Two recent regulatory initiatives have advocated/mandated an important and internationally
established governance practice of subjecting the critical Compliance Function in banks to an
external/ independent review:
– In a discussion paper brought out in June 2020 on Governance in Commercial Banks in India
the Reserve Bank of India (RBI) has suggested that an external assessment of the
effectiveness of the Compliance Function shall be undertaken, at least once in 3 years, in
addition to or supplementing the periodic independent review by the Risk Management
Committee of the Board and an independent assessment by Internal Audit.
– This was later mandated by RBI in its fresh guidelines to banks issued on September 11,
2020 regarding Compliance Function in Banks and Role of Chief Compliance Officer when it
required banks to develop and maintain a quality assurance and improvement program for
the Compliance Function and further subject the program to an independent external
review at least once in three years.
Approaching the Review:
Any review or assessment of the Compliance Function has to have a benchmarking anchor in
what is considered widely and authoritatively as sound compliance practice. As such, it
requires going back to the 2005 Basel paper on Compliance and Compliance Framework in
banks. The principles, this group of global regulators set out for Compliance functions and the
broad practices it recommended helped the global evolution of the compliance function in
banks including their regulations 1.
Post the financial crisis in and around 2008, when regulators realized that large financial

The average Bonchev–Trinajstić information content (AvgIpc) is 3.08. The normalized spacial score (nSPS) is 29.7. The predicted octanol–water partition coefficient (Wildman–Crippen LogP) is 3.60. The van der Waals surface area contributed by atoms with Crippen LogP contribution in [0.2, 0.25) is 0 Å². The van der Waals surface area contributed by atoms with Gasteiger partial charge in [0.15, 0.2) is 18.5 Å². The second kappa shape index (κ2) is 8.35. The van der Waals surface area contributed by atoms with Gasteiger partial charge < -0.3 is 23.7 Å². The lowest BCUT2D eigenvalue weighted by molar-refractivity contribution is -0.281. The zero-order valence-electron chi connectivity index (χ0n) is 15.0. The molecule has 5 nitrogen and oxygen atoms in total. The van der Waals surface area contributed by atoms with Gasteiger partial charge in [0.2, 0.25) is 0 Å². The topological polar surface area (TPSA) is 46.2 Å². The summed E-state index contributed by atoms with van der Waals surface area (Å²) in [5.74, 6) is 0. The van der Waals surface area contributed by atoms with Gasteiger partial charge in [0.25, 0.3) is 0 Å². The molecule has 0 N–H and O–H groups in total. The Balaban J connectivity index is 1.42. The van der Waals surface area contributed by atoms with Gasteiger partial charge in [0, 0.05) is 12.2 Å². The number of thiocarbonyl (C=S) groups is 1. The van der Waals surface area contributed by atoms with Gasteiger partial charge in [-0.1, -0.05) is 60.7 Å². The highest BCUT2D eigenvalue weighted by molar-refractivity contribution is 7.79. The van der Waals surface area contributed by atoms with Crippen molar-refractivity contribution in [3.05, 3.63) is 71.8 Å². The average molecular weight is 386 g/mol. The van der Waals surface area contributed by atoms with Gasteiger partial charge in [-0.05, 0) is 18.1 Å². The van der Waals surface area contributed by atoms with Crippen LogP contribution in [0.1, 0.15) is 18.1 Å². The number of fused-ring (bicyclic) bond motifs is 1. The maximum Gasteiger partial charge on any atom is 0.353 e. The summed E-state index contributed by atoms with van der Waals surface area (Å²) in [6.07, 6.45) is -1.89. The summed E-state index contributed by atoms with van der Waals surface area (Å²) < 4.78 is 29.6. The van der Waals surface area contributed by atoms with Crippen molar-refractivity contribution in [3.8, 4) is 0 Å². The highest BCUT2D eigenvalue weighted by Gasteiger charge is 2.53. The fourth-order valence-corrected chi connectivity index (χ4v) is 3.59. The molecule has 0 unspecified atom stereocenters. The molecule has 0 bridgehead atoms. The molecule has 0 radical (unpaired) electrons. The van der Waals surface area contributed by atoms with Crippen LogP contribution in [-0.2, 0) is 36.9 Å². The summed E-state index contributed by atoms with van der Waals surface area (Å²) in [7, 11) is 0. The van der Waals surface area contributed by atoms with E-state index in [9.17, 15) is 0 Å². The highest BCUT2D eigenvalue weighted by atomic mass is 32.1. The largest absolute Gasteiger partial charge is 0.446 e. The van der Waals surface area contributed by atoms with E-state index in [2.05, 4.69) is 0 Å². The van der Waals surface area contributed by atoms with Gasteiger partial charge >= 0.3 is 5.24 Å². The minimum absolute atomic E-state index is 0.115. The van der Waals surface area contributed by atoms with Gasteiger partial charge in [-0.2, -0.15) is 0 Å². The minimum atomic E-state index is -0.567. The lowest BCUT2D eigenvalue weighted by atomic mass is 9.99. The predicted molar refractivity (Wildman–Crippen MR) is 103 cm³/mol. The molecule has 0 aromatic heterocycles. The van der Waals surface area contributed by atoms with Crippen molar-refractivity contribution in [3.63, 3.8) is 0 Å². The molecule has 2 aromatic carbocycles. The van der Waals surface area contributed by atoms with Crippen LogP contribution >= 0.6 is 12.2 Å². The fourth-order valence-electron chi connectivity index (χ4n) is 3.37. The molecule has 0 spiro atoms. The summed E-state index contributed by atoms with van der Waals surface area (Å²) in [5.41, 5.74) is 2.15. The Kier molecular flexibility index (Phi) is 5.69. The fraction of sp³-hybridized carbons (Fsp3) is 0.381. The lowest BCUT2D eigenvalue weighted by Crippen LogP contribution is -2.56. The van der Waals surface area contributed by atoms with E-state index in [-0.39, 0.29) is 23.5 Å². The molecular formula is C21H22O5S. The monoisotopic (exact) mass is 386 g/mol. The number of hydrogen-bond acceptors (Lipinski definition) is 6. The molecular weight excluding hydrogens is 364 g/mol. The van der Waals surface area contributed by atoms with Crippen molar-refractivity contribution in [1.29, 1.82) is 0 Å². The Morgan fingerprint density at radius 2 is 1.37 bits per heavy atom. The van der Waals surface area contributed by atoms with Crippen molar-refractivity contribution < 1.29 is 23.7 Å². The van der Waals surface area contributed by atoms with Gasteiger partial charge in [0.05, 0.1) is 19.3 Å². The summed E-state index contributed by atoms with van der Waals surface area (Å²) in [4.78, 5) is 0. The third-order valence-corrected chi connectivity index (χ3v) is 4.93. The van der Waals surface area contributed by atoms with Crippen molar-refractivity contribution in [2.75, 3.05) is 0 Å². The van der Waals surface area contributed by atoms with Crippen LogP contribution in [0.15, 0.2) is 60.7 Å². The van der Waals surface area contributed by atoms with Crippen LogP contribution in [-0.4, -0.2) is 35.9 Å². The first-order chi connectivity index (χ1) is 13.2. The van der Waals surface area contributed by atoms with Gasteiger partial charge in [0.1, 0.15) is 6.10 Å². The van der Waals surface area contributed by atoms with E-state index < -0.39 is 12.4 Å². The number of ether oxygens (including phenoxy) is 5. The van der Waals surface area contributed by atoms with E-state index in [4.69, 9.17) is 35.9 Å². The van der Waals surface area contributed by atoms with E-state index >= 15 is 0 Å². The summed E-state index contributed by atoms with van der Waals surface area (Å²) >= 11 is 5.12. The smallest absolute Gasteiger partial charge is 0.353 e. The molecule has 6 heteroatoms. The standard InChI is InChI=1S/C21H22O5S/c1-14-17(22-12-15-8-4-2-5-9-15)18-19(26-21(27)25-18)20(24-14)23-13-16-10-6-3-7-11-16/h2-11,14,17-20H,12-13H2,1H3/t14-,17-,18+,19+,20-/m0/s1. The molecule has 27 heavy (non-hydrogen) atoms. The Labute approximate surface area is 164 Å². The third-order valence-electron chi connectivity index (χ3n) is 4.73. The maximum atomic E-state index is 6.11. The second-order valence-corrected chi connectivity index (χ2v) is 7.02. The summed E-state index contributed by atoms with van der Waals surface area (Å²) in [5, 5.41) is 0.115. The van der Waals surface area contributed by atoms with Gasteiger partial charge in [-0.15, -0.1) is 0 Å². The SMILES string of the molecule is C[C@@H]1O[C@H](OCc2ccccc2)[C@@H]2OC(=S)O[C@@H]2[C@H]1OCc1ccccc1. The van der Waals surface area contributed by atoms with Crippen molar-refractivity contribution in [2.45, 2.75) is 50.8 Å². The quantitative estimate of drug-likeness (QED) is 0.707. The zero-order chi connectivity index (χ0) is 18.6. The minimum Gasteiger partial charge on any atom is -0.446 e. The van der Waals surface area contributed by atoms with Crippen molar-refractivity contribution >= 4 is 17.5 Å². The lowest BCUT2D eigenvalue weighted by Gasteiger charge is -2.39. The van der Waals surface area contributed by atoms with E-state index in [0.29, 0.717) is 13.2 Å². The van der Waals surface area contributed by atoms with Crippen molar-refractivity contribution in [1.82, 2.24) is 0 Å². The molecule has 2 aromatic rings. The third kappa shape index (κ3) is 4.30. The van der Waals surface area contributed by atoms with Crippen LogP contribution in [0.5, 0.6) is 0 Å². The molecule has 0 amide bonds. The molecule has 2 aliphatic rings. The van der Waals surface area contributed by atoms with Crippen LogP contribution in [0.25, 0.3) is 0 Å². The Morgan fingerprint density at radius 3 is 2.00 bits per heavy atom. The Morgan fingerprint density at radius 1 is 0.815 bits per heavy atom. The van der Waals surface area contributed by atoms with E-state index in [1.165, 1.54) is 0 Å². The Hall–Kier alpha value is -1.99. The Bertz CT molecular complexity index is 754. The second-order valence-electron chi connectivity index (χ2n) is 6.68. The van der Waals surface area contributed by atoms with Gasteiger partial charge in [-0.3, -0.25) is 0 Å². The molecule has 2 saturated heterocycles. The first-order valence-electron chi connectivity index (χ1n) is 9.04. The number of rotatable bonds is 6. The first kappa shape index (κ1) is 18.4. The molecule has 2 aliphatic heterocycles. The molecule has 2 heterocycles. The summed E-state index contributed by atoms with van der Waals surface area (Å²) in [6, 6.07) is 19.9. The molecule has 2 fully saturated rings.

institutions were derelict in self-regulation, the hands-on preventive and risk management role
for Compliance (which was always envisaged by regulators but never really enforced) took
precedence. There was thus an insistence on appropriate empowerment for the function.
Compliance thus came to be looked upon as an integral part of the enterprise-wide risk
management and governance framework under what is now evolved as the 3 Lines of Defense
(the 3LoD) approach.
Sound Compliance practice today therefore not only bases itself on the principles laid down by
Basel and the regulations that followed therefrom but also is an increasing recognition that
Compliance at its core has to be a strong Compliance Risk 2 Management function.
We would then suggest that we look at Compliance practices from the following lenses:
Key to this review is not only a rigorous process of understanding the compliance operating
model and expectations around it but more importantly being able to evaluate the Compliance
function against increasingly intense regulatory expectations and evolving and widely accepted
global compliance practices, especially those of banks who have had relatively better success
in managing compliance risks.
For the review to be useful and beneficial, it should result in insightful and rationalized
recommendations for relevant and commensurate enhancements in processes and practices.
- Later, in 2006 this became the basis for RBI to come out with its own guidelines to steer and support the growth of the still-nascent compliance framework in banks in India.
- Defined as the risk of legal or regulatory sanctions, material financial loss, or loss to reputation a bank may suffer as a result of its failure to comply with laws, regulations, rules, related self-regulatory organization standards, and codes of conduct applicable to its banking activities